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Search Tags: continuing resolution
August is hot in DC, Atlanta, Houston, St. Louis and Cincinnati and lots of other places too. But those of us inside the Beltway get a break you don't...that's because for the next month...until after Labor Day, tens of thousands of the people who at times make this such a toxic town are away — back with the folks who sent them here in the first place.
The top Republican and Democrat on Capitol Hill have announced an agreement to keep the government running on autopilot for six months when the current budget year ends on Sept. 30. The announcements by Democratic Senate Majority Leader Harry Reid and GOP House Speaker John Boehner are aimed at averting any chance of a government shutdown this fall. The leaders said an official vote on the bill won't come until September.
After weeks of congressional negotiation and outright quarreling, a deal has emerged to provide 2012 funding for government operations. Follow the 2012 spending levels that came out of the latest funding fracas. Agency-by agency, track what's getting cut and where.
President Barack Obama has signed a 24-hour stopgap spending measure to keep the government operating as he awaits Senate action on a $1 trillion spending bill.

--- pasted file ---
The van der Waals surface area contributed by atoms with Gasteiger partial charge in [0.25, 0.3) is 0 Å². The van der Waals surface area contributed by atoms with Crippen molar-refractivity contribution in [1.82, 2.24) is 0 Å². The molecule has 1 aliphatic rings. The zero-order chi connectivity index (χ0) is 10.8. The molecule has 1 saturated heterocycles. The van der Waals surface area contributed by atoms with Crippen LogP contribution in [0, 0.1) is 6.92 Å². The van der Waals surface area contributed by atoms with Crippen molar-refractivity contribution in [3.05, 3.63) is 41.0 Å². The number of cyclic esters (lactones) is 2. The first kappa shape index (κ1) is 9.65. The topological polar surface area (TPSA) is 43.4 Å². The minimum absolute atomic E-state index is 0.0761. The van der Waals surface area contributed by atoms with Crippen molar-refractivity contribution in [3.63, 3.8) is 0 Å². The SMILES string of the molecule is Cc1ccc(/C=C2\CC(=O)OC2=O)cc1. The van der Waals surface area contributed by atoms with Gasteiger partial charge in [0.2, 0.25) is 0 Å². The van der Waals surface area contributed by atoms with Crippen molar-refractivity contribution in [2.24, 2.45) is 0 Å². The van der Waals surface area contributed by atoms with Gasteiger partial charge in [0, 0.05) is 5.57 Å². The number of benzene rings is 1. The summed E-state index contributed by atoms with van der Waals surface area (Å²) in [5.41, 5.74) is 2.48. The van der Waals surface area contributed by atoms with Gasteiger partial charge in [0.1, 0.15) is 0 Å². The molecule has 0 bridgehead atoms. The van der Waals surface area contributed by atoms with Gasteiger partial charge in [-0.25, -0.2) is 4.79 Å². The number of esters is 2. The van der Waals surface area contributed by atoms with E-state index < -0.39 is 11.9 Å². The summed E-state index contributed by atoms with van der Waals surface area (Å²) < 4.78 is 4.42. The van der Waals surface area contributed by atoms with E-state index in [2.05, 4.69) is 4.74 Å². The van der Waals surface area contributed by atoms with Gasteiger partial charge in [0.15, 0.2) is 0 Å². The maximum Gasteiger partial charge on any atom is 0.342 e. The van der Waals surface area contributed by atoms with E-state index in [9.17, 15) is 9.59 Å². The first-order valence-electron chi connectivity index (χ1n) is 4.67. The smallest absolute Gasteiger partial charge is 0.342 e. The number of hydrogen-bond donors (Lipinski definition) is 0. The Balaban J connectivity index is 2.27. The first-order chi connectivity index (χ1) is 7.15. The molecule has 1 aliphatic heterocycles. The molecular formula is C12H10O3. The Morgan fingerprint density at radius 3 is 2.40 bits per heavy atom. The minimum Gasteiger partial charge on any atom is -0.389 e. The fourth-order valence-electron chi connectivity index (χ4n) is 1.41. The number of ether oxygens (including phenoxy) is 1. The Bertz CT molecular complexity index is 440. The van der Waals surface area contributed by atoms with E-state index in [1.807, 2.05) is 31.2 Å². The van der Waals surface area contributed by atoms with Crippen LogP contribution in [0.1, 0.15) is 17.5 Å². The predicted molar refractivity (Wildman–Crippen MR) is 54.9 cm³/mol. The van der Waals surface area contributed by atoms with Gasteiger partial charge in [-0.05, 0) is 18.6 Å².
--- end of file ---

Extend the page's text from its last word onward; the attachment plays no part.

With less than three days to reach a budget deal, lawmakers are more likely now to pass a short-term spending measure rather than a $1 trillion omnibus bill for the rest of the fiscal year, which started Oct. 1. The Hill's Erik Wasson has an update on the budget talks.
Congressional negotiators are closer to reaching a spending deal with less than a week left before the current budget expires.
Senate Majority Leader Harry Reid (D-Nev.) said he will move a $1 trillion omnibus spending bill to avoid another continuing resolution.
Despite the successful passage last week of a small group of annual spending bills covering several federal agencies' 2012 budgets, Congress will likely fold the remaining bills into a single omnibus.
Steve Bell, the senior director of economic policy at the Bipartisan Policy Center, joined the Federal Drive with Tom Temin and Amy Morris to provide an update into how the supercommittee is coming along and what it all means for the federal budget and federal employees.